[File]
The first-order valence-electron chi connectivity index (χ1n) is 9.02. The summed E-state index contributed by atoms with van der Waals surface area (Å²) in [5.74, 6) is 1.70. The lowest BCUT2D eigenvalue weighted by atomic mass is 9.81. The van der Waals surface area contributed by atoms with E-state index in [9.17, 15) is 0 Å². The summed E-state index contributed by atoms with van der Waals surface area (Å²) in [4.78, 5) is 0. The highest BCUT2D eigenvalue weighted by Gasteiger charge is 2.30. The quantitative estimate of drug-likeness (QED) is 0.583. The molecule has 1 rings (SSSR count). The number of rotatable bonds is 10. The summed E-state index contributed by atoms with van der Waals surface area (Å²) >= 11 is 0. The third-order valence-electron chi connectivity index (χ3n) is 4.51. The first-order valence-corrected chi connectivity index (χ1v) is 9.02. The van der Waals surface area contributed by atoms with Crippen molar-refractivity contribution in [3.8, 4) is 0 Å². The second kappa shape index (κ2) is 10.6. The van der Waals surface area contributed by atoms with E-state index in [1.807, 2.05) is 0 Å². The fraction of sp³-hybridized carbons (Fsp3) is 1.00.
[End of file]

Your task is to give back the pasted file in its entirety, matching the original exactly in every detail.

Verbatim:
The first-order valence-electron chi connectivity index (χ1n) is 9.02. The summed E-state index contributed by atoms with van der Waals surface area (Å²) in [5.74, 6) is 1.70. The lowest BCUT2D eigenvalue weighted by atomic mass is 9.81. The van der Waals surface area contributed by atoms with E-state index in [9.17, 15) is 0 Å². The summed E-state index contributed by atoms with van der Waals surface area (Å²) in [4.78, 5) is 0. The highest BCUT2D eigenvalue weighted by Gasteiger charge is 2.30. The quantitative estimate of drug-likeness (QED) is 0.583. The molecule has 1 rings (SSSR count). The number of rotatable bonds is 10. The summed E-state index contributed by atoms with van der Waals surface area (Å²) >= 11 is 0. The third-order valence-electron chi connectivity index (χ3n) is 4.51. The first-order valence-corrected chi connectivity index (χ1v) is 9.02. The van der Waals surface area contributed by atoms with Crippen molar-refractivity contribution in [3.8, 4) is 0 Å². The second kappa shape index (κ2) is 10.6. The van der Waals surface area contributed by atoms with E-state index in [1.807, 2.05) is 0 Å². The fraction of sp³-hybridized carbons (Fsp3) is 1.00.